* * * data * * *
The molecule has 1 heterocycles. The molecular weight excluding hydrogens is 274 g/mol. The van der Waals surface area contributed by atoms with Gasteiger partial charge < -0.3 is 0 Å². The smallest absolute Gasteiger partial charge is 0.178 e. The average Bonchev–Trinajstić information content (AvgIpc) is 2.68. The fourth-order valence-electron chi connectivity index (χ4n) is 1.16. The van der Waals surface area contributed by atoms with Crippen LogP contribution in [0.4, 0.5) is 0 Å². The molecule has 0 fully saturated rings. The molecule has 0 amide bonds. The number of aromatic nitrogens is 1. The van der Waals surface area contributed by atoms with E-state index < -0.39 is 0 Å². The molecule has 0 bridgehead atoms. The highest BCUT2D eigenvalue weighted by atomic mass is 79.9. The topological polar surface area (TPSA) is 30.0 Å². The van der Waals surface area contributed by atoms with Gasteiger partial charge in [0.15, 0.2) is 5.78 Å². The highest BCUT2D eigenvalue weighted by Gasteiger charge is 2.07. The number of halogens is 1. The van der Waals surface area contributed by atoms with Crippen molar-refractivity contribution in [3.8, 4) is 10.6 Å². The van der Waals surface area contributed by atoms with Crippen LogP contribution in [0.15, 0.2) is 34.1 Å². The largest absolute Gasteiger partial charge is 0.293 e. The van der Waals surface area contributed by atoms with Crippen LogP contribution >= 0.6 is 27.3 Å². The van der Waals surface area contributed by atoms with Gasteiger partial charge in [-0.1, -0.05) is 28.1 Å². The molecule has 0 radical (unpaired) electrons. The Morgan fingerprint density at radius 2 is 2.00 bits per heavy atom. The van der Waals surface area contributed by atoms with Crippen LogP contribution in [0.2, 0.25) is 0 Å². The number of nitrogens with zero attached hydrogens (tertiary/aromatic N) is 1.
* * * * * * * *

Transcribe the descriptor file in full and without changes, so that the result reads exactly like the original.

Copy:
The molecule has 1 heterocycles. The molecular weight excluding hydrogens is 274 g/mol. The van der Waals surface area contributed by atoms with Gasteiger partial charge < -0.3 is 0 Å². The smallest absolute Gasteiger partial charge is 0.178 e. The average Bonchev–Trinajstić information content (AvgIpc) is 2.68. The fourth-order valence-electron chi connectivity index (χ4n) is 1.16. The van der Waals surface area contributed by atoms with Crippen LogP contribution in [0.4, 0.5) is 0 Å². The molecule has 0 fully saturated rings. The molecule has 0 amide bonds. The number of aromatic nitrogens is 1. The van der Waals surface area contributed by atoms with E-state index < -0.39 is 0 Å². The molecule has 0 bridgehead atoms. The highest BCUT2D eigenvalue weighted by atomic mass is 79.9. The topological polar surface area (TPSA) is 30.0 Å². The van der Waals surface area contributed by atoms with Gasteiger partial charge in [0.15, 0.2) is 5.78 Å². The highest BCUT2D eigenvalue weighted by Gasteiger charge is 2.07. The number of halogens is 1. The van der Waals surface area contributed by atoms with Crippen molar-refractivity contribution in [3.8, 4) is 10.6 Å². The van der Waals surface area contributed by atoms with Crippen LogP contribution in [0.15, 0.2) is 34.1 Å². The largest absolute Gasteiger partial charge is 0.293 e. The van der Waals surface area contributed by atoms with Crippen LogP contribution >= 0.6 is 27.3 Å². The van der Waals surface area contributed by atoms with Gasteiger partial charge in [-0.1, -0.05) is 28.1 Å². The molecule has 0 radical (unpaired) electrons. The Morgan fingerprint density at radius 2 is 2.00 bits per heavy atom. The van der Waals surface area contributed by atoms with Crippen LogP contribution in [0.2, 0.25) is 0 Å². The number of nitrogens with zero attached hydrogens (tertiary/aromatic N) is 1.